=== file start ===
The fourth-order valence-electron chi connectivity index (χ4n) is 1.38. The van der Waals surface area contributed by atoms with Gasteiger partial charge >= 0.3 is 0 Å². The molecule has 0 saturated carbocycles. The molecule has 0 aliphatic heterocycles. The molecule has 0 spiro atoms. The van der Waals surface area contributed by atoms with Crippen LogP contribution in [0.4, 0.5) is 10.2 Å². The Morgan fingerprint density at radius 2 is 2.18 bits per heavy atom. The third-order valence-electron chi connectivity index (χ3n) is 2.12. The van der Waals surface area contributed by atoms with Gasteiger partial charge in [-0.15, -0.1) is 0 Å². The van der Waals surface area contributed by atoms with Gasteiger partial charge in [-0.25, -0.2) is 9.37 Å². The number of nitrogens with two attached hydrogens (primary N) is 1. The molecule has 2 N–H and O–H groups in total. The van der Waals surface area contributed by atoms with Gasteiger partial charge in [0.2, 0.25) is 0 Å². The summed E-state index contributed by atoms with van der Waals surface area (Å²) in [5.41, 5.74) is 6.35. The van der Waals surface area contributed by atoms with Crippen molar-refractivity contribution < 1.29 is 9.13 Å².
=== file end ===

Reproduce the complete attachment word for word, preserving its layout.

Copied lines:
The fourth-order valence-electron chi connectivity index (χ4n) is 1.38. The van der Waals surface area contributed by atoms with Gasteiger partial charge >= 0.3 is 0 Å². The molecule has 0 saturated carbocycles. The molecule has 0 aliphatic heterocycles. The molecule has 0 spiro atoms. The van der Waals surface area contributed by atoms with Crippen LogP contribution in [0.4, 0.5) is 10.2 Å². The Morgan fingerprint density at radius 2 is 2.18 bits per heavy atom. The third-order valence-electron chi connectivity index (χ3n) is 2.12. The van der Waals surface area contributed by atoms with Gasteiger partial charge in [-0.15, -0.1) is 0 Å². The van der Waals surface area contributed by atoms with Gasteiger partial charge in [-0.25, -0.2) is 9.37 Å². The number of nitrogens with two attached hydrogens (primary N) is 1. The molecule has 2 N–H and O–H groups in total. The van der Waals surface area contributed by atoms with Gasteiger partial charge in [0.2, 0.25) is 0 Å². The summed E-state index contributed by atoms with van der Waals surface area (Å²) in [5.41, 5.74) is 6.35. The van der Waals surface area contributed by atoms with Crippen molar-refractivity contribution < 1.29 is 9.13 Å².